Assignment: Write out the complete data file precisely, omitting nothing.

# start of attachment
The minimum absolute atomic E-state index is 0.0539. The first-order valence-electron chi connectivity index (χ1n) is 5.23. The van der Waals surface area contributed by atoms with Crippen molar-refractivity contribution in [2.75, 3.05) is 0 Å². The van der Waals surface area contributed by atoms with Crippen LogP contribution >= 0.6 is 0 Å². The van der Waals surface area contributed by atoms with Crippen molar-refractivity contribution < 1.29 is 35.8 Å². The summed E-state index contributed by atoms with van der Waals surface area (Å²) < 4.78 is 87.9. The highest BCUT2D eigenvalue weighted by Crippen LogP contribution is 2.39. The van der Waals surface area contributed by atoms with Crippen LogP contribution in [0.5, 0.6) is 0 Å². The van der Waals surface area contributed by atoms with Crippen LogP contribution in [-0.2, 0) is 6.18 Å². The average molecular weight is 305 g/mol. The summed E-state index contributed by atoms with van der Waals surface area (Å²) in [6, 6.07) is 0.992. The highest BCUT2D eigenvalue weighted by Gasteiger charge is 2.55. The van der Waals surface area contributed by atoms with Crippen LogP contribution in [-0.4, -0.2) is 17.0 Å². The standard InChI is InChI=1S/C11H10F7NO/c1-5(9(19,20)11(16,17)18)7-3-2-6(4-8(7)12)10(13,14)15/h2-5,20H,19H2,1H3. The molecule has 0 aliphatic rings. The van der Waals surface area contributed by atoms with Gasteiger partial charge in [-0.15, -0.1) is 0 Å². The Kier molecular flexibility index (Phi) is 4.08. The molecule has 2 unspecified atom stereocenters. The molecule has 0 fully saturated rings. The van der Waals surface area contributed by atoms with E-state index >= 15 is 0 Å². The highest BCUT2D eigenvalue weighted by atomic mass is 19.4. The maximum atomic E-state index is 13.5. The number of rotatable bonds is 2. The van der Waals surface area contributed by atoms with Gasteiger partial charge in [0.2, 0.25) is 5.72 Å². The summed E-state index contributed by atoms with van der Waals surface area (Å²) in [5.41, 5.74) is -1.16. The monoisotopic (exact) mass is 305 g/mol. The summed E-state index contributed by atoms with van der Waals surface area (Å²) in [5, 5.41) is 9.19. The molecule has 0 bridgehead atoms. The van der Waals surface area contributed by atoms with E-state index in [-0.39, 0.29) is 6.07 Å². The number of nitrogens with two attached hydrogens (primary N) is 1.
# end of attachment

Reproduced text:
The minimum absolute atomic E-state index is 0.0539. The first-order valence-electron chi connectivity index (χ1n) is 5.23. The van der Waals surface area contributed by atoms with Crippen molar-refractivity contribution in [2.75, 3.05) is 0 Å². The van der Waals surface area contributed by atoms with Crippen LogP contribution >= 0.6 is 0 Å². The van der Waals surface area contributed by atoms with Crippen molar-refractivity contribution < 1.29 is 35.8 Å². The summed E-state index contributed by atoms with van der Waals surface area (Å²) < 4.78 is 87.9. The highest BCUT2D eigenvalue weighted by Crippen LogP contribution is 2.39. The van der Waals surface area contributed by atoms with Crippen LogP contribution in [0.5, 0.6) is 0 Å². The van der Waals surface area contributed by atoms with Crippen LogP contribution in [-0.2, 0) is 6.18 Å². The average molecular weight is 305 g/mol. The summed E-state index contributed by atoms with van der Waals surface area (Å²) in [6, 6.07) is 0.992. The highest BCUT2D eigenvalue weighted by Gasteiger charge is 2.55. The van der Waals surface area contributed by atoms with Crippen LogP contribution in [-0.4, -0.2) is 17.0 Å². The standard InChI is InChI=1S/C11H10F7NO/c1-5(9(19,20)11(16,17)18)7-3-2-6(4-8(7)12)10(13,14)15/h2-5,20H,19H2,1H3. The molecule has 0 aliphatic rings. The van der Waals surface area contributed by atoms with Gasteiger partial charge in [-0.15, -0.1) is 0 Å². The Kier molecular flexibility index (Phi) is 4.08. The molecule has 2 unspecified atom stereocenters. The molecule has 0 fully saturated rings. The van der Waals surface area contributed by atoms with E-state index >= 15 is 0 Å². The highest BCUT2D eigenvalue weighted by atomic mass is 19.4. The maximum atomic E-state index is 13.5. The number of rotatable bonds is 2. The van der Waals surface area contributed by atoms with Gasteiger partial charge in [0.2, 0.25) is 5.72 Å². The summed E-state index contributed by atoms with van der Waals surface area (Å²) in [5.41, 5.74) is -1.16. The monoisotopic (exact) mass is 305 g/mol. The summed E-state index contributed by atoms with van der Waals surface area (Å²) in [5, 5.41) is 9.19. The molecule has 0 bridgehead atoms. The van der Waals surface area contributed by atoms with E-state index in [-0.39, 0.29) is 6.07 Å². The number of nitrogens with two attached hydrogens (primary N) is 1.